NUVARING VAGINAL RINGS have become a popular method of contraception. The hormone releasing “ring” was introduced in 200*. Like birth control pills, it works by releasing hormones that inhibit pregnancy. The NUVARING VAGINAL RING is self administered by a user. That is to say, it is inserted and left in the vagina for a fixed period of time before being removed and a new “ring” is inserted. For this reason, it his marketed as “once-a-month” birth control on the official NUVARING website. MERCK, the manufacturer, promotes NUVARING (etonorgestrel/ethinyl estradiol vaginal ring) as a “flexible ring approved for the prevention of pregnancy in women. It’s a flexible ring about 2″ in diameter that you insert vaginally once a month. You remove it after 3 weeks, and a new ring must be inserted 7 days later. Once inside, NuvaRing releases a continuous dose of hormones to prevent pregnancy.”
In contrast, an Intrauterine Device or IUD is not shaped like a “ring” and is not self administered. Rather, the “T” shaped IUD must be inserted by a trained physician or medical staff. Once inserted it is left in place for a period of years. There are two popular types of IUD’s: a levonorgestrel releasing IUD trademarked by BAYER called “MIRENA” and a copper coil IUD that is named “PARAGARD”. Again, they are both inserted and left in place. Like a VAGINAL RING, MIRENA releases hormones and is believed to inhibit contraception by changing the lining of the uterus. PARAGARD does not contain hormones, rather it is wrapped in a copper “coil” which is believed to aid in prevention pregnancy.
NUVARING VAGINAL RINGS, MIRENA and PARAGARD all come with certain risks and benefits. While they may all be marketed as relatively care free methods of contraception they all require some routine maintenance and inspection. IUD’s can migrate or perforate internal organs leading to bleeding and the need for medical intervention. They can also be expulsed. IUD’s can also lead to pelvic inflammatory disease (PID) which can lead to fatal complications if untreated.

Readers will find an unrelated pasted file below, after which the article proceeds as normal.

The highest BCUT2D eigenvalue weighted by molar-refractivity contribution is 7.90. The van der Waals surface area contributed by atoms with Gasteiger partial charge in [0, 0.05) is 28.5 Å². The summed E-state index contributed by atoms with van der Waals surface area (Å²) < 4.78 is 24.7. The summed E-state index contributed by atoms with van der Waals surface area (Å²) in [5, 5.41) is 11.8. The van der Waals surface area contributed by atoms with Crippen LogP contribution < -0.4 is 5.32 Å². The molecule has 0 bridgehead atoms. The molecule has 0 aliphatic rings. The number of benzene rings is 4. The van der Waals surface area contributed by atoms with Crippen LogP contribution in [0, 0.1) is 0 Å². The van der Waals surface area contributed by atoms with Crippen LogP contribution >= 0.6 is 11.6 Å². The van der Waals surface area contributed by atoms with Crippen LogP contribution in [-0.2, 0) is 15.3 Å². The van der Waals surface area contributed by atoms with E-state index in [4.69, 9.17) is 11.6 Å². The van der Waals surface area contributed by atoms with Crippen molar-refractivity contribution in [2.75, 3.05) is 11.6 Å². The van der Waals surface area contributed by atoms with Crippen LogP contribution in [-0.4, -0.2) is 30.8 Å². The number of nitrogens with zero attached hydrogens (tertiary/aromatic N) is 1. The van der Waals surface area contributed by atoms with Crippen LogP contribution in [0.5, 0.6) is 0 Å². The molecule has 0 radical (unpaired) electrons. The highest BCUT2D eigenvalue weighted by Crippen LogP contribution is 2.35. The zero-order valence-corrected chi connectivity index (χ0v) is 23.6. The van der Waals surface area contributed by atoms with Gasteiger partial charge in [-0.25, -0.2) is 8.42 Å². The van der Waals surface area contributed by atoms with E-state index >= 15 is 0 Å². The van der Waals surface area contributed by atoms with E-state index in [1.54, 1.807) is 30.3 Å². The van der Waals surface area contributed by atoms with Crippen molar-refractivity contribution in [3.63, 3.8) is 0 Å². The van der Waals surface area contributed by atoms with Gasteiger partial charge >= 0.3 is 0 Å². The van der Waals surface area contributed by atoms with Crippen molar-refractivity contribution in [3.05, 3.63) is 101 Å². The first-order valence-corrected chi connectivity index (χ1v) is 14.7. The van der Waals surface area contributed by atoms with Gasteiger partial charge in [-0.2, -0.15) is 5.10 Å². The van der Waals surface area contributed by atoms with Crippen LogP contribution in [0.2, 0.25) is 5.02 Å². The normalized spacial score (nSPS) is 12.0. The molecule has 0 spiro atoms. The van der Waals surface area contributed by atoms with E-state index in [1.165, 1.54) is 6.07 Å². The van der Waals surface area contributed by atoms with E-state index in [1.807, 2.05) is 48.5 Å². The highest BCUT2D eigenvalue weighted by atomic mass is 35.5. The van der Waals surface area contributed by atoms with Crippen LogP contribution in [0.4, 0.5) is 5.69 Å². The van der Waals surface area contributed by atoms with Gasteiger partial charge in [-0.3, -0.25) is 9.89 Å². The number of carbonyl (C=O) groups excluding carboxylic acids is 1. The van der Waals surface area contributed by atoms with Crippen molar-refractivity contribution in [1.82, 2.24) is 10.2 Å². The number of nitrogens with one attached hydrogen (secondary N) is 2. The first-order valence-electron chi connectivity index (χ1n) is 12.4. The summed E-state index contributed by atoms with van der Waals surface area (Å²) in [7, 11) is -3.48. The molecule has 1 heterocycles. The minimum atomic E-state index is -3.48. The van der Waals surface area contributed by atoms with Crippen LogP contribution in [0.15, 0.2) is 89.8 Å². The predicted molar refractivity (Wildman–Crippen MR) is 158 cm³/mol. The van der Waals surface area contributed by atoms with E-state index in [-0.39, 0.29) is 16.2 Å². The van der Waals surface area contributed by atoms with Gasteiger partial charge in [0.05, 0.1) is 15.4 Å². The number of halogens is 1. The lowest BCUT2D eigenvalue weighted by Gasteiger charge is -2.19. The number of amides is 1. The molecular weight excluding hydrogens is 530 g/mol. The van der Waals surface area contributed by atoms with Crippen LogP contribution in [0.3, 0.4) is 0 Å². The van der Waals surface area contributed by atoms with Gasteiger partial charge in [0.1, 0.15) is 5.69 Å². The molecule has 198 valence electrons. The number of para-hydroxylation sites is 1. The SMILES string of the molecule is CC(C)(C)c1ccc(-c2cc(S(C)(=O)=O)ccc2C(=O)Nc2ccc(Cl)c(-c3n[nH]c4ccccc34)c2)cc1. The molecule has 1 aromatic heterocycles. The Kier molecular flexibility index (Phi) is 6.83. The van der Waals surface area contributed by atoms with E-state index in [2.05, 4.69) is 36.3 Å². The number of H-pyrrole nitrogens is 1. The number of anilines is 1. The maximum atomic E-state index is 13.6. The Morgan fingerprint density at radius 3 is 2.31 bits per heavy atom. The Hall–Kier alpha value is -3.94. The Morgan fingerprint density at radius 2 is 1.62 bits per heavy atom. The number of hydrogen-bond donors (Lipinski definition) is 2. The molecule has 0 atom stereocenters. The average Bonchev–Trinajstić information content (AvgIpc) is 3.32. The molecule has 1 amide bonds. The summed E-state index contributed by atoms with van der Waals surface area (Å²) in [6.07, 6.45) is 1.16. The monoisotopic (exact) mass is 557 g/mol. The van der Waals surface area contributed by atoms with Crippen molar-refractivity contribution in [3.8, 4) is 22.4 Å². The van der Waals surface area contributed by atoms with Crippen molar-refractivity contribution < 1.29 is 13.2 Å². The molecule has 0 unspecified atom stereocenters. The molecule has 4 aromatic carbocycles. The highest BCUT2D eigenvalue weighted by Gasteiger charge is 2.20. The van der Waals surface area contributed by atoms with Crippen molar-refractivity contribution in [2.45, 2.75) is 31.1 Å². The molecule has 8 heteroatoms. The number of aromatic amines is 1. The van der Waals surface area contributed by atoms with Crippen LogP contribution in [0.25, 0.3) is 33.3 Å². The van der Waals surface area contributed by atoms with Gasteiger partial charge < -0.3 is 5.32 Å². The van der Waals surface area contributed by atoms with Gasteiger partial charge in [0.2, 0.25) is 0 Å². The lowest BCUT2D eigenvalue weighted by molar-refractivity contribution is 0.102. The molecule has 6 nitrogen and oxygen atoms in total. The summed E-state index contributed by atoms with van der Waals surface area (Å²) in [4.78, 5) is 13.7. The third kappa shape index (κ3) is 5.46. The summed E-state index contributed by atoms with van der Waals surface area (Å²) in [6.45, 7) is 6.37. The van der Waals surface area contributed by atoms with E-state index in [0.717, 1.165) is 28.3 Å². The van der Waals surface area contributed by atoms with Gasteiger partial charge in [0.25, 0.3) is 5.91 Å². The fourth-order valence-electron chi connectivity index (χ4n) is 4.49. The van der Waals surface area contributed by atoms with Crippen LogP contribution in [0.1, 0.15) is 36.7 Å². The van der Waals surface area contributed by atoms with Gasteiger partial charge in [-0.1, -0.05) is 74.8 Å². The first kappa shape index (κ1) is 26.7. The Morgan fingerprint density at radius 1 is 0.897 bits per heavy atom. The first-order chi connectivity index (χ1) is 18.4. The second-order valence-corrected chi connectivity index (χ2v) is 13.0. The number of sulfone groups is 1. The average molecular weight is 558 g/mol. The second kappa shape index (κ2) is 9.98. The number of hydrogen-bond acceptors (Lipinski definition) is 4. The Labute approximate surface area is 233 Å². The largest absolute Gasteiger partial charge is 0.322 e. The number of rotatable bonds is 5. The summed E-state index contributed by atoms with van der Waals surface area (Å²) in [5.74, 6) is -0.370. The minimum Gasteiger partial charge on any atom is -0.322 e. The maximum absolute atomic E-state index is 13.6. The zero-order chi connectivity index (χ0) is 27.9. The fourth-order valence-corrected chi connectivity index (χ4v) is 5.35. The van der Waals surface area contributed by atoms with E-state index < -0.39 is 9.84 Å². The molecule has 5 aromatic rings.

As noted in other posts, a recent study by the U.S. Food & Drug Administration considered the risks of NUVARING VAGINAL RINGS and found they were associated with an increased risk of blood clots and openly called for more studies. FDA’s concerns over NUVARING VAGINAL RINGS were underscored in findings published in the British Medical Journal (BMJ) that concluded vaginal ring users were 6.5 times more likely to have a blood clot than a non-user. These findings are not presently warned about in the packaging, marketing or promotion of vaginal rings. In fact, some physicians may remain completely in the dark of both the FDA’s findings and the recent BMJ study.
VAGINAL RINGS have come under growing scrutiny by both the medical community as a result of recent studies, as well as the legal community as girls and women have come forward after suffering from Strokes, Heart Attacks, Pulmonary Emboli and Deep Vein Thrombosis following use of hormone releasing vaginal rings. Lawsuits continue to be evaluated and filed for users of NUVARING VAGINAL RINGS who were not properly or adequately warned of the potential risks of blood clots, life altering injuries or death.
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